Trump's push for tariffs squeezes a weakening global economy

JOSH BOAK
In this Dec. 1, 2018, photo, President Donald Trump, second from right, meets with China's President Xi Jinping, second from left, during their bilateral meeting at the G20 Summit, in Buenos Aires, Argentina. China promised Wednesday, Dec. 5, 2018, to carry out a tariff cease-fire with Washington but gave no details that might help dispel confusion about what Presidents Xi and Trump agreed to in Argentina.(AP Photo/Pablo Martinez Monsivais, File)

NEW YORK (AP) — The global economy was already showing signs of a slowdown when President Donald Trump reminded the world of his love of tariffs and sent a chill through financial markets.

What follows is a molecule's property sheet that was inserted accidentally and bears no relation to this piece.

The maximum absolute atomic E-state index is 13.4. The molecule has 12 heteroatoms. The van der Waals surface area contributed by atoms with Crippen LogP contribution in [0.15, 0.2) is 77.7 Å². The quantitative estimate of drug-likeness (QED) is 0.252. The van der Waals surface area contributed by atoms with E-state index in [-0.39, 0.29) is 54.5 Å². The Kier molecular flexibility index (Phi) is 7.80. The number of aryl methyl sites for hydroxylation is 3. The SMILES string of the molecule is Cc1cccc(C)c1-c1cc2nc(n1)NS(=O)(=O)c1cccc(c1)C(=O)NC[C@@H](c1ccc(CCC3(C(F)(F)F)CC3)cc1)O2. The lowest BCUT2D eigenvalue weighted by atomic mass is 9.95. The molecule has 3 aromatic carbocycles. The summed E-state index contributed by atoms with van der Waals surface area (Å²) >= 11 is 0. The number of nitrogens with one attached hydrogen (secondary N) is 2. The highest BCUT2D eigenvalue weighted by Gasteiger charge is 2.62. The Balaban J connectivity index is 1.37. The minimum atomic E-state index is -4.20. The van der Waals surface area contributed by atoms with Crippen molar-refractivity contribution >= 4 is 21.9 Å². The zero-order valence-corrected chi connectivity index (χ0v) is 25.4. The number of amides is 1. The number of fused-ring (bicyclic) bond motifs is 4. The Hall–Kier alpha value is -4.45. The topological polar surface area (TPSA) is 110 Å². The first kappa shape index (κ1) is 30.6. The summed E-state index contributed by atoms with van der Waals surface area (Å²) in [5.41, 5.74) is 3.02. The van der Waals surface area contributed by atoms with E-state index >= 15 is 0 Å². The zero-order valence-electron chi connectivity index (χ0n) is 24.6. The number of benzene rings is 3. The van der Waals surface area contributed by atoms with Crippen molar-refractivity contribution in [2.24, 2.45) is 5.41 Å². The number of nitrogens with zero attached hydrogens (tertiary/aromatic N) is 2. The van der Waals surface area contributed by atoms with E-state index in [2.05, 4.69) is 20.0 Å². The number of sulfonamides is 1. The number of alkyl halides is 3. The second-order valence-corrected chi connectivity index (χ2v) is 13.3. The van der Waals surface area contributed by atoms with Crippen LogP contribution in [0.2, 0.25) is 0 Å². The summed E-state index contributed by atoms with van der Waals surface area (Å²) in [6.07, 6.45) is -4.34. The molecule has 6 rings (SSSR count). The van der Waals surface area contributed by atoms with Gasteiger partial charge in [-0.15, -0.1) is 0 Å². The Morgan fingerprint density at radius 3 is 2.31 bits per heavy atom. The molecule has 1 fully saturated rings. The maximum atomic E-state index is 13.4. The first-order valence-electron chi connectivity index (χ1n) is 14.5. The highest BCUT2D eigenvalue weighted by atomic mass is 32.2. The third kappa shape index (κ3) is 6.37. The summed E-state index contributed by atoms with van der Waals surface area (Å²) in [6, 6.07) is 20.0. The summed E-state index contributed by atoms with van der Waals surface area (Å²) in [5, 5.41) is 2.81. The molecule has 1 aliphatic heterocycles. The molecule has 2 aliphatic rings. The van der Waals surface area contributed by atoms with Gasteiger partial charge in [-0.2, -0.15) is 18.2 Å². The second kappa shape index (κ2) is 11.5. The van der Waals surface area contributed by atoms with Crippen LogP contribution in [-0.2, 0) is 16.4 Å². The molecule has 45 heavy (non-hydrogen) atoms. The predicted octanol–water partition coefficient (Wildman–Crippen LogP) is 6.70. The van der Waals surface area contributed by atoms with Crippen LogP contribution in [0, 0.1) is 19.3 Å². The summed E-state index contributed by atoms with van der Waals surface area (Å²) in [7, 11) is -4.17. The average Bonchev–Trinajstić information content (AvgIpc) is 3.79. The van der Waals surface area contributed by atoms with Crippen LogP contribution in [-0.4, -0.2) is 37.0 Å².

"I am a Tariff Man," Trump announced Tuesday to signal his devotion to import taxes — a remark that served to downplay the likelihood of ending his trade war with China. Stocks sank across the world, in part over fear that an escalation in tariffs would choke off economic growth and possibly send a global slowdown into a recession.

By Wednesday, Tariff Man had tweaked his message to suggest more optimism on the odds of forging a deal with President Xi Jinping. Their meeting last weekend at an economic conference in Argentina produced a 90-day truce.